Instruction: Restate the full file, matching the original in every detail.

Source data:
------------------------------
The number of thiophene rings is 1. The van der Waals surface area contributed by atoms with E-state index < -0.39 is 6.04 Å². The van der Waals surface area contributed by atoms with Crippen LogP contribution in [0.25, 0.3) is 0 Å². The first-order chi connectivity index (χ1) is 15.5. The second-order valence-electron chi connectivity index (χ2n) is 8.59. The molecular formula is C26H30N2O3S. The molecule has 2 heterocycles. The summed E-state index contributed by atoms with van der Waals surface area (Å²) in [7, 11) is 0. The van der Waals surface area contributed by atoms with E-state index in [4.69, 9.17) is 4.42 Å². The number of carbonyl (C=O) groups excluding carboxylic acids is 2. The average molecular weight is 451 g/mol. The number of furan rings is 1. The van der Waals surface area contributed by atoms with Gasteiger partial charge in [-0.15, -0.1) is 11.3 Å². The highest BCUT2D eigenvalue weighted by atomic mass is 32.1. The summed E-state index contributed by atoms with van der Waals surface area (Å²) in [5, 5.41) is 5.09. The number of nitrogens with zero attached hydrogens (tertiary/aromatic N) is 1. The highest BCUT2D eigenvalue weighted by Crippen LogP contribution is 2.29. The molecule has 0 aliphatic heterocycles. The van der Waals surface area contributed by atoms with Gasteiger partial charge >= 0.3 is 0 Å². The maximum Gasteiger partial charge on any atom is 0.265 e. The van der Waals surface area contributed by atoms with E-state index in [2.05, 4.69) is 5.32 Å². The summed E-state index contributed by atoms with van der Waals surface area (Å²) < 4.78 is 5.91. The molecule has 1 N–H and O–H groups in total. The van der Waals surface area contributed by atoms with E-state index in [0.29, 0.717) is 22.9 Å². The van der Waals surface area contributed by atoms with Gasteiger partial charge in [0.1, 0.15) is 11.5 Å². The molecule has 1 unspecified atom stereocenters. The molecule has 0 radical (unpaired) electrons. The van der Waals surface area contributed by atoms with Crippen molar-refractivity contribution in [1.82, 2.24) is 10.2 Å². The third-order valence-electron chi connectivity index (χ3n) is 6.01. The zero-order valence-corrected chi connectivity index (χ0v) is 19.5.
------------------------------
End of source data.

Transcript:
The number of thiophene rings is 1. The van der Waals surface area contributed by atoms with E-state index < -0.39 is 6.04 Å². The van der Waals surface area contributed by atoms with Crippen LogP contribution in [0.25, 0.3) is 0 Å². The first-order chi connectivity index (χ1) is 15.5. The second-order valence-electron chi connectivity index (χ2n) is 8.59. The molecular formula is C26H30N2O3S. The molecule has 2 heterocycles. The summed E-state index contributed by atoms with van der Waals surface area (Å²) in [7, 11) is 0. The van der Waals surface area contributed by atoms with E-state index in [4.69, 9.17) is 4.42 Å². The number of carbonyl (C=O) groups excluding carboxylic acids is 2. The average molecular weight is 451 g/mol. The number of furan rings is 1. The van der Waals surface area contributed by atoms with Gasteiger partial charge in [-0.15, -0.1) is 11.3 Å². The highest BCUT2D eigenvalue weighted by atomic mass is 32.1. The summed E-state index contributed by atoms with van der Waals surface area (Å²) in [5, 5.41) is 5.09. The number of nitrogens with zero attached hydrogens (tertiary/aromatic N) is 1. The highest BCUT2D eigenvalue weighted by Crippen LogP contribution is 2.29. The molecule has 0 aliphatic heterocycles. The van der Waals surface area contributed by atoms with Gasteiger partial charge >= 0.3 is 0 Å². The maximum Gasteiger partial charge on any atom is 0.265 e. The van der Waals surface area contributed by atoms with E-state index in [2.05, 4.69) is 5.32 Å². The summed E-state index contributed by atoms with van der Waals surface area (Å²) < 4.78 is 5.91. The molecule has 1 N–H and O–H groups in total. The van der Waals surface area contributed by atoms with E-state index in [0.29, 0.717) is 22.9 Å². The van der Waals surface area contributed by atoms with Gasteiger partial charge in [0.1, 0.15) is 11.5 Å². The molecule has 1 unspecified atom stereocenters. The molecule has 0 radical (unpaired) electrons. The van der Waals surface area contributed by atoms with Crippen molar-refractivity contribution in [1.82, 2.24) is 10.2 Å². The third-order valence-electron chi connectivity index (χ3n) is 6.01. The zero-order valence-corrected chi connectivity index (χ0v) is 19.5.